Yes, you read that correctly.
Breaking news scoop today: Jeremy Allan Steinke, aka Souleater, is trying to appeal his conviction on three counts of first-degree murder.
In his own handwriting (including a little x to dot the i like old times), Steinke, who turns 29 Sunday, says “it was an unreasonable verdict.”
Steinke, who changed his name to Jackson May in honour of his dying mother, Jackie, wants a new trial, and to be heard by judge alone. Since he testified on his own behalf at his 2008 triple murder trial, and the judge hasn’t been found to have made any errors, it’s doubtful the Alberta Court of Appeal would grant a hearing.
So… good luck with that.
By Sherri Zickefoose
Jan. 10, 2012
Three years after being convicted of slaughtering his underage girlfriend’s parents and eight-year-old brother, a Medicine Hat man says his guilty verdict is “unreasonable.”
Jeremy Allan Steinke is hoping for a new murder trial after filing an appeal of his 2008 conviction.
“It was an unreasonable verdict, I didn’t appeal sooner because I’m new to the system and did not know what I was doing, and at the time I could not find a lawyer who would take my case,” wrote Steinke, who was defended at his trial by high-profile criminal defence lawyer Alain Hepner through legal aid.
“Once my appeal is approved, I will contact legal aid so that they may cover the cost of the lawyer as I cannot afford one.”
Steinke, soon to be 29, is serving a life sentence in Edmonton Institution with no chance of parole for 25 years on three counts of first-degree murder in the April 23, 2006 stabbings.
The shocking case made headlines and history — Steinke’s accomplice was his 12-year-old girlfriend, whose conviction made her Canada’s youngest multiple killer.
Steinke and the girl had been carrying on their illicit romance for only a few months before her parents learned of it and tried to stop it.
The murder plan was hatched online and through phone calls. Through online messages under their user names “souleater” and “runaway devil,” the pair discussed killing the girl’s parents, who opposed the relationship between their 12-year-old daughter and Steinke, who was 23.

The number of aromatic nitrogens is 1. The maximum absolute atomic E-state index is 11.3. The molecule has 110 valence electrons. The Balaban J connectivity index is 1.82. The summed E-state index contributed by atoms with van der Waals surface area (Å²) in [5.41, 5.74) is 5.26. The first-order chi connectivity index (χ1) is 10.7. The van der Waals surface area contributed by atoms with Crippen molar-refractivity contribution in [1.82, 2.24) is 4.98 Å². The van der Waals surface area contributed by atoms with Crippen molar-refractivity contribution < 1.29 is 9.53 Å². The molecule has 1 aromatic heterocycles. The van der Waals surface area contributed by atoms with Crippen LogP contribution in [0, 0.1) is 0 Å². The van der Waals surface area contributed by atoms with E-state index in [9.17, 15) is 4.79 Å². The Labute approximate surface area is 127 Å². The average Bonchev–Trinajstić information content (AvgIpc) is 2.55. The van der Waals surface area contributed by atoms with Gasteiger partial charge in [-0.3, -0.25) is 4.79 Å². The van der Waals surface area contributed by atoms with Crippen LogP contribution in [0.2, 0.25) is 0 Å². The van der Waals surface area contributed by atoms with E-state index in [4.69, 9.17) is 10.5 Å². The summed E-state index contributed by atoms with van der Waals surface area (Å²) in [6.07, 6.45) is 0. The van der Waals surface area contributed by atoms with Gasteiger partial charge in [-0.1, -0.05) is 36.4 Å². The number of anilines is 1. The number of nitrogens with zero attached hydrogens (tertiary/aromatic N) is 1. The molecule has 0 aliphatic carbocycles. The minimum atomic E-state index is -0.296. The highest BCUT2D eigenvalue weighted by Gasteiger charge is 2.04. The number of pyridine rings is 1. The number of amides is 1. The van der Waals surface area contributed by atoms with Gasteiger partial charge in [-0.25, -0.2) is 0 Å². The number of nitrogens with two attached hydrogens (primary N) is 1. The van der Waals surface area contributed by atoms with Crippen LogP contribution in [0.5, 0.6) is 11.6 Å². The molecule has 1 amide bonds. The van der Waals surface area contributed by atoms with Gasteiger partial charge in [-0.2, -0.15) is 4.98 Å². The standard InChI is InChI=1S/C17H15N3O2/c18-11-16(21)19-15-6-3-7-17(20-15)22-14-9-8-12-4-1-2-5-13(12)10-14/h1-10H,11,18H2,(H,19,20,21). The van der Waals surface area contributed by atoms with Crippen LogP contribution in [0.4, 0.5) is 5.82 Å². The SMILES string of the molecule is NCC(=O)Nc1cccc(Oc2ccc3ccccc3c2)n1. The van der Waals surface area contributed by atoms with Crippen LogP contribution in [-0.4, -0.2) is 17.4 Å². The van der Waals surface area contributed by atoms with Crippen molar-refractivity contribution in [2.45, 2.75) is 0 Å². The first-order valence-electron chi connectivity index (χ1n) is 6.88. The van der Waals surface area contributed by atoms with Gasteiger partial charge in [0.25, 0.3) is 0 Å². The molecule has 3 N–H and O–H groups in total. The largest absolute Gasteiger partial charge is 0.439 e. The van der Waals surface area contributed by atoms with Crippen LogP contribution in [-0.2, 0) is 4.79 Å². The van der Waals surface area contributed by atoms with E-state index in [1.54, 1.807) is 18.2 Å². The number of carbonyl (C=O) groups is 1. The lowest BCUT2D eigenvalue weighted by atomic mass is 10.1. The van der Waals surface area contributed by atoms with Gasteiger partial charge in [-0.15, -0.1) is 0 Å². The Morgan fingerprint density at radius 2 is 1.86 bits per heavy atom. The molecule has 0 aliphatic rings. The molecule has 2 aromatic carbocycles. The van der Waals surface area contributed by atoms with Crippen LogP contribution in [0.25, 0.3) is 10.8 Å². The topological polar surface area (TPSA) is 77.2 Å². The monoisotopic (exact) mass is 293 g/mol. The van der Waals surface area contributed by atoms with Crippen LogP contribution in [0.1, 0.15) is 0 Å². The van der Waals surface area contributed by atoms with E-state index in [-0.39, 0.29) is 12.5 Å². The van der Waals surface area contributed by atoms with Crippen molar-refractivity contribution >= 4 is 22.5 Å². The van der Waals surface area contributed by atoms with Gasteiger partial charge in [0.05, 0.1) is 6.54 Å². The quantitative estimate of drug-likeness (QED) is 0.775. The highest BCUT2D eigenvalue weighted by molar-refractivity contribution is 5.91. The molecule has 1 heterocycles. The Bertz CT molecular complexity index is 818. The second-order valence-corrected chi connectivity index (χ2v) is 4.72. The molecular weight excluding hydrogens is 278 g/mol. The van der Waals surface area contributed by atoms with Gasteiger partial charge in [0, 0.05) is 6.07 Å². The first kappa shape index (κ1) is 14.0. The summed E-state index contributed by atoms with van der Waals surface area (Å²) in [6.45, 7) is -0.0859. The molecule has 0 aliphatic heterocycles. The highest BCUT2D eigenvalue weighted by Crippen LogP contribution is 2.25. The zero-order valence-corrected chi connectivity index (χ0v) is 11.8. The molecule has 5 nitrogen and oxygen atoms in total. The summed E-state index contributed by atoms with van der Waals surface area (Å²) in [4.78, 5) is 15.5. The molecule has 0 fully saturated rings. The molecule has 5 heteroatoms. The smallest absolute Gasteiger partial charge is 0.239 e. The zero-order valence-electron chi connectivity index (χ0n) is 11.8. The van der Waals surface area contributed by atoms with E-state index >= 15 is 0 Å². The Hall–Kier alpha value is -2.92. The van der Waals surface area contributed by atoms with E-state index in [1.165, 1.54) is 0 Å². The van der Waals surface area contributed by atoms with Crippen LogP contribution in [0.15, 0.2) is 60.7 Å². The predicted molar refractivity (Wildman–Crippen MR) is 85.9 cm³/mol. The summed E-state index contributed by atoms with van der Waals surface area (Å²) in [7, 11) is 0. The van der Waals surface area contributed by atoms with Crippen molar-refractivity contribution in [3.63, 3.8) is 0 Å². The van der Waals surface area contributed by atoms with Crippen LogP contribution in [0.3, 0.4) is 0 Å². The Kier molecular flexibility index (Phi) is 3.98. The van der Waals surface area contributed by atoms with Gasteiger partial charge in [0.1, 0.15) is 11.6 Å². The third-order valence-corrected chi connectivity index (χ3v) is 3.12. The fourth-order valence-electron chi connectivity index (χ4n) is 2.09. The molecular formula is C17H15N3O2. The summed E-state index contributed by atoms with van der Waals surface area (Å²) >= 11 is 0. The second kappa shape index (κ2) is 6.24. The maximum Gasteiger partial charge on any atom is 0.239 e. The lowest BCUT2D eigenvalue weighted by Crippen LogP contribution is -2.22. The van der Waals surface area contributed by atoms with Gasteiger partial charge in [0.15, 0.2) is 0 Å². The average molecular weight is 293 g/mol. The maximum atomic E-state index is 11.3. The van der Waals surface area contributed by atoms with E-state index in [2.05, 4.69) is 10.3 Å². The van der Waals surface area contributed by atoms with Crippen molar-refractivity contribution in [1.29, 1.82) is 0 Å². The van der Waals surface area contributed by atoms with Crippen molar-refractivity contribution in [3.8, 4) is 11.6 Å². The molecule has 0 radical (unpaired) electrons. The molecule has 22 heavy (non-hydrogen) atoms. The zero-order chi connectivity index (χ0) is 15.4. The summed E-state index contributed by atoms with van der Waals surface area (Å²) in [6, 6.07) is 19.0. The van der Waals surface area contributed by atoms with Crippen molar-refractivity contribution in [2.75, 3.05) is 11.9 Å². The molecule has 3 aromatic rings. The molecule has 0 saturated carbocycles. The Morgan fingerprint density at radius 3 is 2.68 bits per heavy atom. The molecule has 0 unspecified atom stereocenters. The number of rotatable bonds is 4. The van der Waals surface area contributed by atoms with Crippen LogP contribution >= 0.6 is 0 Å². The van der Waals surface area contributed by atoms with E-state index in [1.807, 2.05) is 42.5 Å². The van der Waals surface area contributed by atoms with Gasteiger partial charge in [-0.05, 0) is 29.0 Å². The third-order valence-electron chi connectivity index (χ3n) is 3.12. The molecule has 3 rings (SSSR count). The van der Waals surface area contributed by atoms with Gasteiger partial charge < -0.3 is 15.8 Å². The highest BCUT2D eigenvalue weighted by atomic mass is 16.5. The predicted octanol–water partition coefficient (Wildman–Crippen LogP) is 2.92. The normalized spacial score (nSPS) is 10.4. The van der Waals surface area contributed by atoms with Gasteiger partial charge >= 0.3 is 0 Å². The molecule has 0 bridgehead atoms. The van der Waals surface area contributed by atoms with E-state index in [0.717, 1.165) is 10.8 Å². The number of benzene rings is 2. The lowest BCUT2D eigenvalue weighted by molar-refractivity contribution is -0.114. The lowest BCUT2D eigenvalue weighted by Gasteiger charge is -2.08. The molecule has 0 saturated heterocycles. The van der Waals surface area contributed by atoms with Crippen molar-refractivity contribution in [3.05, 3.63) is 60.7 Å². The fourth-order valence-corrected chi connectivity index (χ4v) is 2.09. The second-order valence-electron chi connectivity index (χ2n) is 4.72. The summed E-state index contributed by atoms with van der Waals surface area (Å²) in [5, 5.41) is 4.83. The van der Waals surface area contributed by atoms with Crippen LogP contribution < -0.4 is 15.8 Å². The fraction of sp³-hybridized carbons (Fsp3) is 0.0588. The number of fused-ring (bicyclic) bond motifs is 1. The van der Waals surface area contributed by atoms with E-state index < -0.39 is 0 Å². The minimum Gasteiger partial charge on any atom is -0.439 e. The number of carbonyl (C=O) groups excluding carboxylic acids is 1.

The girl, who cannot be named, was also convicted of three counts of first-degree murder.
She is now 18 and is now entering the final phase of a special rehabilitative youth sentence, which is gradual reintegration to society.
When she is 22, she will be free.
She was given the maximum youth sentence of 10 years which includes a four-phase program of stabilization, intensive therapy and transition.
Steinke admitted stabbing the girl’s parents to death, but not the boy. The girl denied any role in the killings.
Steinke, who was sentenced in December 2008, filed an appeal of his judge and jury conviction Jan. 17, 2011.
Normally, appeals are to be filed within 30 days of the court’s decision.
Steinke’s request will be heard by the Alberta Court of Appeal May 15. If his appeal is granted, he has requested to attend the hearing in person. If a new trial is ordered, he is asking to be tried by judge alone.
On the night of the killings, court heard the girl phoned Steinke, who arrived at the family’s darkened house, high on cocaine and drunk.
Both parents confronted Steinke, who was armed with knives. They bled to death in the basement.
Steinke said he never touched the boy upstairs but watched as the girl slit her brother’s throat.
Hours after the killings, the couple was seen kissing and giggling at a house party.
They were arrested with friends the next morning in Leader, Sask.
Steinke told an undercover police officer he tried to talk his girlfriend out of the deadly plan but she wouldn’t have it, and he was a man of his word.
In the days following their arrest, the couple agreed to marry through prison love letters, but the relationship quickly crumbled when they blamed each other for the boy’s stabbing death.